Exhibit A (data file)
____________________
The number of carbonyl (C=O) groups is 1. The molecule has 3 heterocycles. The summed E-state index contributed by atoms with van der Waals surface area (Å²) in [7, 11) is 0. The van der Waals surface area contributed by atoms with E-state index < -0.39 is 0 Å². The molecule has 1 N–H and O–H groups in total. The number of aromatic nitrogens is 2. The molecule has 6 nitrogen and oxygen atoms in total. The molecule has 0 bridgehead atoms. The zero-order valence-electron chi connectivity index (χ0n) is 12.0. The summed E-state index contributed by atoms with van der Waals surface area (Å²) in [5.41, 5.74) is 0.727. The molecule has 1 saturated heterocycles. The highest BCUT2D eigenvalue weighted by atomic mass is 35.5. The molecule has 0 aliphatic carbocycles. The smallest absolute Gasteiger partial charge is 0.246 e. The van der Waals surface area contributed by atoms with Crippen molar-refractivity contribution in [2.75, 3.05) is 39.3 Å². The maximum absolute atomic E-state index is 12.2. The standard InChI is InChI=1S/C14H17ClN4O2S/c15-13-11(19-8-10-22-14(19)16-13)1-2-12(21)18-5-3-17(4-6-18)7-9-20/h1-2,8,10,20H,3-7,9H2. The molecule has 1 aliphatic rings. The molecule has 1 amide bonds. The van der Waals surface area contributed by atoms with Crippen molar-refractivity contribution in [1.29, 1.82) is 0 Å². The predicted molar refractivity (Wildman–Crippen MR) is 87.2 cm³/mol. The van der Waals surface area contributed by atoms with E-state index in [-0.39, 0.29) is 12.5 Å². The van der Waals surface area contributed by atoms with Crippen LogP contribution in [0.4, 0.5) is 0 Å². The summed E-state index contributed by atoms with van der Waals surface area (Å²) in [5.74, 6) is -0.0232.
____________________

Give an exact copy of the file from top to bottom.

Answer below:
The number of carbonyl (C=O) groups is 1. The molecule has 3 heterocycles. The summed E-state index contributed by atoms with van der Waals surface area (Å²) in [7, 11) is 0. The van der Waals surface area contributed by atoms with E-state index < -0.39 is 0 Å². The molecule has 1 N–H and O–H groups in total. The number of aromatic nitrogens is 2. The molecule has 6 nitrogen and oxygen atoms in total. The molecule has 0 bridgehead atoms. The zero-order valence-electron chi connectivity index (χ0n) is 12.0. The summed E-state index contributed by atoms with van der Waals surface area (Å²) in [5.41, 5.74) is 0.727. The molecule has 1 saturated heterocycles. The highest BCUT2D eigenvalue weighted by atomic mass is 35.5. The molecule has 0 aliphatic carbocycles. The smallest absolute Gasteiger partial charge is 0.246 e. The van der Waals surface area contributed by atoms with Crippen molar-refractivity contribution in [2.75, 3.05) is 39.3 Å². The maximum absolute atomic E-state index is 12.2. The standard InChI is InChI=1S/C14H17ClN4O2S/c15-13-11(19-8-10-22-14(19)16-13)1-2-12(21)18-5-3-17(4-6-18)7-9-20/h1-2,8,10,20H,3-7,9H2. The molecule has 1 aliphatic rings. The molecule has 1 amide bonds. The van der Waals surface area contributed by atoms with Crippen molar-refractivity contribution in [1.29, 1.82) is 0 Å². The predicted molar refractivity (Wildman–Crippen MR) is 87.2 cm³/mol. The van der Waals surface area contributed by atoms with E-state index in [-0.39, 0.29) is 12.5 Å². The van der Waals surface area contributed by atoms with Crippen LogP contribution in [0.4, 0.5) is 0 Å². The summed E-state index contributed by atoms with van der Waals surface area (Å²) in [5.74, 6) is -0.0232.